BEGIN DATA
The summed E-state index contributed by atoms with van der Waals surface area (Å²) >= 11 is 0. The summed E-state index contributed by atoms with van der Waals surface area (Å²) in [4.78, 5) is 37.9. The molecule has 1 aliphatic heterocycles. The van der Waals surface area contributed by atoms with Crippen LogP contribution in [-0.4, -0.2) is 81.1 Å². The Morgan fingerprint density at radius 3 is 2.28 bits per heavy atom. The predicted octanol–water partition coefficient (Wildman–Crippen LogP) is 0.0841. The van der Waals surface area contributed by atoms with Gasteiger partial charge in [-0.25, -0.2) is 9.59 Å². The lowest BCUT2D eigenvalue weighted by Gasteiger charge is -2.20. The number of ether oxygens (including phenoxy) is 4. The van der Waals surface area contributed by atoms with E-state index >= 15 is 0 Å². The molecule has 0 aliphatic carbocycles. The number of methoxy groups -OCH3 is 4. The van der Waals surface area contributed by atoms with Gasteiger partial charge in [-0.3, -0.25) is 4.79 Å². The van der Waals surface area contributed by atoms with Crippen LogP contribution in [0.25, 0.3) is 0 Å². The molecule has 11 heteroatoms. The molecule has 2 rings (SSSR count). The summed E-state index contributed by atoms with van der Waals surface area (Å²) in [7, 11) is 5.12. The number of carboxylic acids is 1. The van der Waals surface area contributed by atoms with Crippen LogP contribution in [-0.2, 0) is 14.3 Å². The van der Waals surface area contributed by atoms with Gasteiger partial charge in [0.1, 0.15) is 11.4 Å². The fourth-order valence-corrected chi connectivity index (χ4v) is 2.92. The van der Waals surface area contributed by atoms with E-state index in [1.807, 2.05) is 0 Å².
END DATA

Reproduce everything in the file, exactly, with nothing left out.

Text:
The summed E-state index contributed by atoms with van der Waals surface area (Å²) >= 11 is 0. The summed E-state index contributed by atoms with van der Waals surface area (Å²) in [4.78, 5) is 37.9. The molecule has 1 aliphatic heterocycles. The van der Waals surface area contributed by atoms with Crippen LogP contribution in [-0.4, -0.2) is 81.1 Å². The Morgan fingerprint density at radius 3 is 2.28 bits per heavy atom. The predicted octanol–water partition coefficient (Wildman–Crippen LogP) is 0.0841. The van der Waals surface area contributed by atoms with Gasteiger partial charge in [-0.25, -0.2) is 9.59 Å². The lowest BCUT2D eigenvalue weighted by Gasteiger charge is -2.20. The number of ether oxygens (including phenoxy) is 4. The van der Waals surface area contributed by atoms with E-state index >= 15 is 0 Å². The molecule has 0 aliphatic carbocycles. The number of methoxy groups -OCH3 is 4. The van der Waals surface area contributed by atoms with Gasteiger partial charge in [-0.3, -0.25) is 4.79 Å². The van der Waals surface area contributed by atoms with Crippen LogP contribution in [0.25, 0.3) is 0 Å². The molecule has 11 heteroatoms. The molecule has 2 rings (SSSR count). The summed E-state index contributed by atoms with van der Waals surface area (Å²) in [7, 11) is 5.12. The number of carboxylic acids is 1. The van der Waals surface area contributed by atoms with Crippen LogP contribution in [-0.2, 0) is 14.3 Å². The van der Waals surface area contributed by atoms with Gasteiger partial charge in [0.1, 0.15) is 11.4 Å². The fourth-order valence-corrected chi connectivity index (χ4v) is 2.92. The van der Waals surface area contributed by atoms with E-state index in [1.807, 2.05) is 0 Å².